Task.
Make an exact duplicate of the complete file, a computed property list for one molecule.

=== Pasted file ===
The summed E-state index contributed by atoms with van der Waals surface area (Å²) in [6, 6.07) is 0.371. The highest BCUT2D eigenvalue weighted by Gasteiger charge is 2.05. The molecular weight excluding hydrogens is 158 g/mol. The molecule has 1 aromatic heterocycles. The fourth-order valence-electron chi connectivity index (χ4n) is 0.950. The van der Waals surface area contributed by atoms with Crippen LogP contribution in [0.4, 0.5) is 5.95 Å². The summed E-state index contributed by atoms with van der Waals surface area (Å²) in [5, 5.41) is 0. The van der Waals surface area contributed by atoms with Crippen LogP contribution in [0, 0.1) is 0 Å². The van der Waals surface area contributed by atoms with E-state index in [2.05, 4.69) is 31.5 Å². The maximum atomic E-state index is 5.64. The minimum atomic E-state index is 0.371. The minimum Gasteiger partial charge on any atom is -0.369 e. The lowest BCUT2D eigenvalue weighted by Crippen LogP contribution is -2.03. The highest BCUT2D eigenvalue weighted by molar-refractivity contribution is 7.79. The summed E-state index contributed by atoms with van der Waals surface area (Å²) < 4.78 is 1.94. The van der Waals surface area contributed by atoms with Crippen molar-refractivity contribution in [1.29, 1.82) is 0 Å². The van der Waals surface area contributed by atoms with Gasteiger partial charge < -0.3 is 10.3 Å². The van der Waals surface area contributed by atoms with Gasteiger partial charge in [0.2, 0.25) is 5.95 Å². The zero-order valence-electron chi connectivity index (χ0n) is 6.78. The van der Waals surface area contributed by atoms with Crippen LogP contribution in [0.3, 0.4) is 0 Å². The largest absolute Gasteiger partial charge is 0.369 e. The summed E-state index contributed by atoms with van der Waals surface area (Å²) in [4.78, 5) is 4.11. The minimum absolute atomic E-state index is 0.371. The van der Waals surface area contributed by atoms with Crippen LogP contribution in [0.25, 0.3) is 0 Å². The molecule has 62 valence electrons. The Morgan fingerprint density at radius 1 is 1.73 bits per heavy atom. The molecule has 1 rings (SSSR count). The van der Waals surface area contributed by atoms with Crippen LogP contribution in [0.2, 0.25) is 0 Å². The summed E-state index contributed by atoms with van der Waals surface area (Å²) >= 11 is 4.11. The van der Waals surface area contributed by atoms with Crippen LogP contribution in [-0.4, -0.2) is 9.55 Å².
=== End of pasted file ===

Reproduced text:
The summed E-state index contributed by atoms with van der Waals surface area (Å²) in [6, 6.07) is 0.371. The highest BCUT2D eigenvalue weighted by Gasteiger charge is 2.05. The molecular weight excluding hydrogens is 158 g/mol. The molecule has 1 aromatic heterocycles. The fourth-order valence-electron chi connectivity index (χ4n) is 0.950. The van der Waals surface area contributed by atoms with Crippen LogP contribution in [0.4, 0.5) is 5.95 Å². The summed E-state index contributed by atoms with van der Waals surface area (Å²) in [5, 5.41) is 0. The van der Waals surface area contributed by atoms with Crippen LogP contribution in [0, 0.1) is 0 Å². The van der Waals surface area contributed by atoms with E-state index in [2.05, 4.69) is 31.5 Å². The maximum atomic E-state index is 5.64. The minimum atomic E-state index is 0.371. The minimum Gasteiger partial charge on any atom is -0.369 e. The lowest BCUT2D eigenvalue weighted by Crippen LogP contribution is -2.03. The highest BCUT2D eigenvalue weighted by molar-refractivity contribution is 7.79. The summed E-state index contributed by atoms with van der Waals surface area (Å²) < 4.78 is 1.94. The van der Waals surface area contributed by atoms with Crippen molar-refractivity contribution in [1.29, 1.82) is 0 Å². The van der Waals surface area contributed by atoms with Gasteiger partial charge < -0.3 is 10.3 Å². The van der Waals surface area contributed by atoms with Gasteiger partial charge in [0.2, 0.25) is 5.95 Å². The zero-order valence-electron chi connectivity index (χ0n) is 6.78. The van der Waals surface area contributed by atoms with Crippen LogP contribution in [0.3, 0.4) is 0 Å². The largest absolute Gasteiger partial charge is 0.369 e. The summed E-state index contributed by atoms with van der Waals surface area (Å²) in [4.78, 5) is 4.11. The minimum absolute atomic E-state index is 0.371. The van der Waals surface area contributed by atoms with Crippen LogP contribution in [0.25, 0.3) is 0 Å². The molecule has 62 valence electrons. The Morgan fingerprint density at radius 1 is 1.73 bits per heavy atom. The molecule has 1 rings (SSSR count). The van der Waals surface area contributed by atoms with Crippen LogP contribution in [0.2, 0.25) is 0 Å². The summed E-state index contributed by atoms with van der Waals surface area (Å²) >= 11 is 4.11. The van der Waals surface area contributed by atoms with Crippen LogP contribution in [-0.4, -0.2) is 9.55 Å².